The re-release of Terminator 2 in 3D very well may be the end of an era. At least, it feels like a period on the modern 3D era that started slowly around 2005, exploded in 2009 with James Cameron’s Avatar, and became almost all-encompassing in the years to follow.
Right now, 3D is finally slowing down. The overall percentage that 3D accounts for in total box office has been dropping every year. Even IMAX, one of the biggest and earliest proponents of 3D, has recently started to scale it back. We aren’t going to see a lot more major blockbusters released in 3D if this trend continues.
To mark the occasion, though, we decided to look back at movies where 3D really works — films released over the decades that are remembered either for their 3D, or in spite of it. And all of these came out before December 2009, when Avatar sent the trend into the stratosphere.
Image: Warner Bros.
When you think of 3D, you don’t necessarily think of John Wayne — but when you think of John Wayne, you may think of Hondo. The 1953 hit Western, about a man who protects a frontier family, was shot in native 3D with an emphasis less on gimmicks and more on depth of field.
However, by the time it was released, there were fewer theatres able to show 3D than there had been a few years before. Therefore, most people haven’t seen Hondo in 3D, or even think of it as a 3D film. But it remains timeless nevertheless.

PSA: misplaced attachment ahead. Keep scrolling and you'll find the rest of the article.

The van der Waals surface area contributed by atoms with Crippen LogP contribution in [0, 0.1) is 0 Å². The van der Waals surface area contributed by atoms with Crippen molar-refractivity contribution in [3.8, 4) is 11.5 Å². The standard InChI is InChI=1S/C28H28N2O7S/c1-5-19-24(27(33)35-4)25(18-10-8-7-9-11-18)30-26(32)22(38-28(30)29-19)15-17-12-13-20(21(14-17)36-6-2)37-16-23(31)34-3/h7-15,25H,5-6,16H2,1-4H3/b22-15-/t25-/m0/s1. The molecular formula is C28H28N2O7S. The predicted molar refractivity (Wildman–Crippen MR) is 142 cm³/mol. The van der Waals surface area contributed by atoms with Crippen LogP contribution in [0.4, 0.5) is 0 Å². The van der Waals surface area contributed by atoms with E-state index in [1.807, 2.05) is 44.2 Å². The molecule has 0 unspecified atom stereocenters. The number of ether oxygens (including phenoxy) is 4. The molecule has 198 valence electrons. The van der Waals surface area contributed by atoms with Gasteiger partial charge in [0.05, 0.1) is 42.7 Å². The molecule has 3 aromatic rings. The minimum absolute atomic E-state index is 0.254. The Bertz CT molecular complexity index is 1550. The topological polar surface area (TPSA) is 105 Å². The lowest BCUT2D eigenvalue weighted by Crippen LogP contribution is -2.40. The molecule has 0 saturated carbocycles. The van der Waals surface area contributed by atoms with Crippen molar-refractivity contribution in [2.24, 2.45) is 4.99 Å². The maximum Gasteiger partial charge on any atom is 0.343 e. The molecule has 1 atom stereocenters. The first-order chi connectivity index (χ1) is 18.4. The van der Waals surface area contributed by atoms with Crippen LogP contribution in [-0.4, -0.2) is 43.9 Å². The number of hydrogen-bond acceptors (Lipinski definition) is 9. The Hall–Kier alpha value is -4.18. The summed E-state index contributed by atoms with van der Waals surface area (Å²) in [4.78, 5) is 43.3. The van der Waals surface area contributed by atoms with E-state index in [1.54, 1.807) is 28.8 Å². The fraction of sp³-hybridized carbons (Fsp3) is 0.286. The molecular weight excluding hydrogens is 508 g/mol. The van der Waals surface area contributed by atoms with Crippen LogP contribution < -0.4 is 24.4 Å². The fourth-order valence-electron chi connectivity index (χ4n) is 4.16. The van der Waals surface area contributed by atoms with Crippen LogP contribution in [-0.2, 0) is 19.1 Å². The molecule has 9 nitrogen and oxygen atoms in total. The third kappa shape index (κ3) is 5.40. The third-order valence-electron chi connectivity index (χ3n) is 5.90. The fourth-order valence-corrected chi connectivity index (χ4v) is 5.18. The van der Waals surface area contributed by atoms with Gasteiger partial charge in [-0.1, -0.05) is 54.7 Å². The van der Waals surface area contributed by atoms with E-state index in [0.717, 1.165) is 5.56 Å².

Image: Warner Bros.
House of Wax
This 1953 Vincent Price horror classic was the first colour film released in 3D by a major studio. It was subsequently rereleased several times after, so that new generations of audiences could enjoy its innovative 3D tricks and twisty-turney plot. To this day, it’s still considered one of the best and most influential 3D films ever.
Kiss Me, Kate
Even though it missed being the first ever 3D musical by a few short weeks in 1953, Kiss Me, Kate is probably the most well-known. It’s based on the Broadway play of the same name, about a separated husband and wife who are acting opposite each other in an adaptation of Shakespeare’s The Taming of the Shrew.
Creature From the Black Lagoon
The early ’50s unleashed a huge boom in 3D — but by the time this classic Universal Monster movie was released in 1954, the fad had all but gone away. Thankfully the movie, and especially the creature, hold up and continue to be popular today. So while this isn’t known primarily for being a 3D movie, it was shot that way and is shown in that format from time to time.
Image: Warner Bros.
Dial M for Murder
Like Creature, Dial M for Murder was shot in 3D in 1954, but was generally not screened in 3D because it came too late in the craze. Thankfully, this Alfred Hitchcock murder mystery starring Grace Kelly remains absolutely awesome no matter how many dimensions it’s in — and Hitchcock’s initial 3D vision is still regularly shown in cinemas across the world. It can be found on Blu-ray too. Dial M is, by far, one of the best 3D films ever made.
Comin’ at Ya!
This Spanish film released in 1981 is sometimes credited with helping to reinvigorate the 3D trend. It’s not a particularly good movie, but it’s campy and uses plenty of obvious and crazy 3D effects, which soon became the benchmark of the next several years. The film is now considered a cult classic, with recent reissues on home formats.